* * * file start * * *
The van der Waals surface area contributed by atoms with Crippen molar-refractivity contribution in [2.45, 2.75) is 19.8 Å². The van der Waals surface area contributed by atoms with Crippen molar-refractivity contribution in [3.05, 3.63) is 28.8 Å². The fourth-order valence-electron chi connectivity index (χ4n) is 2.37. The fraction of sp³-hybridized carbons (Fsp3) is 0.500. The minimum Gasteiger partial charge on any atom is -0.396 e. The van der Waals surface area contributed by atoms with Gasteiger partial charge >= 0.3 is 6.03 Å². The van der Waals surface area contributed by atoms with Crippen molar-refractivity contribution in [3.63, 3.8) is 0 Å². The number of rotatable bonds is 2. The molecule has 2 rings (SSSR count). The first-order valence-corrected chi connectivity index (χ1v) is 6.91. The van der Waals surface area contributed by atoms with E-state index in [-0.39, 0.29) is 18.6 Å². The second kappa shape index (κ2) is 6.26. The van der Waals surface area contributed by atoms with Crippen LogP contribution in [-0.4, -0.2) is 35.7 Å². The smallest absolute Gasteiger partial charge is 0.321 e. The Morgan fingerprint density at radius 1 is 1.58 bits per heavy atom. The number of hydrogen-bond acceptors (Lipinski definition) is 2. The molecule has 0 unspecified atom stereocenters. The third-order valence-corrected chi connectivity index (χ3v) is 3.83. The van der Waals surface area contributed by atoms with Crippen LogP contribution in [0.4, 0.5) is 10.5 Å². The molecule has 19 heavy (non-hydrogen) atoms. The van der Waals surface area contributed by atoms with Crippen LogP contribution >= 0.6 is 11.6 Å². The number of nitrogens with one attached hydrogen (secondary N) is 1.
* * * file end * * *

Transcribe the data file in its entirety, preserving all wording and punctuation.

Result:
The van der Waals surface area contributed by atoms with Crippen molar-refractivity contribution in [2.45, 2.75) is 19.8 Å². The van der Waals surface area contributed by atoms with Crippen molar-refractivity contribution in [3.05, 3.63) is 28.8 Å². The fourth-order valence-electron chi connectivity index (χ4n) is 2.37. The fraction of sp³-hybridized carbons (Fsp3) is 0.500. The minimum Gasteiger partial charge on any atom is -0.396 e. The van der Waals surface area contributed by atoms with Gasteiger partial charge >= 0.3 is 6.03 Å². The van der Waals surface area contributed by atoms with Crippen molar-refractivity contribution in [3.63, 3.8) is 0 Å². The number of rotatable bonds is 2. The molecule has 2 rings (SSSR count). The first-order valence-corrected chi connectivity index (χ1v) is 6.91. The van der Waals surface area contributed by atoms with E-state index in [-0.39, 0.29) is 18.6 Å². The second kappa shape index (κ2) is 6.26. The van der Waals surface area contributed by atoms with Crippen LogP contribution in [-0.4, -0.2) is 35.7 Å². The smallest absolute Gasteiger partial charge is 0.321 e. The Morgan fingerprint density at radius 1 is 1.58 bits per heavy atom. The number of hydrogen-bond acceptors (Lipinski definition) is 2. The molecule has 0 unspecified atom stereocenters. The third-order valence-corrected chi connectivity index (χ3v) is 3.83. The van der Waals surface area contributed by atoms with Crippen LogP contribution in [0.4, 0.5) is 10.5 Å². The molecule has 19 heavy (non-hydrogen) atoms. The van der Waals surface area contributed by atoms with Crippen LogP contribution >= 0.6 is 11.6 Å². The number of nitrogens with one attached hydrogen (secondary N) is 1.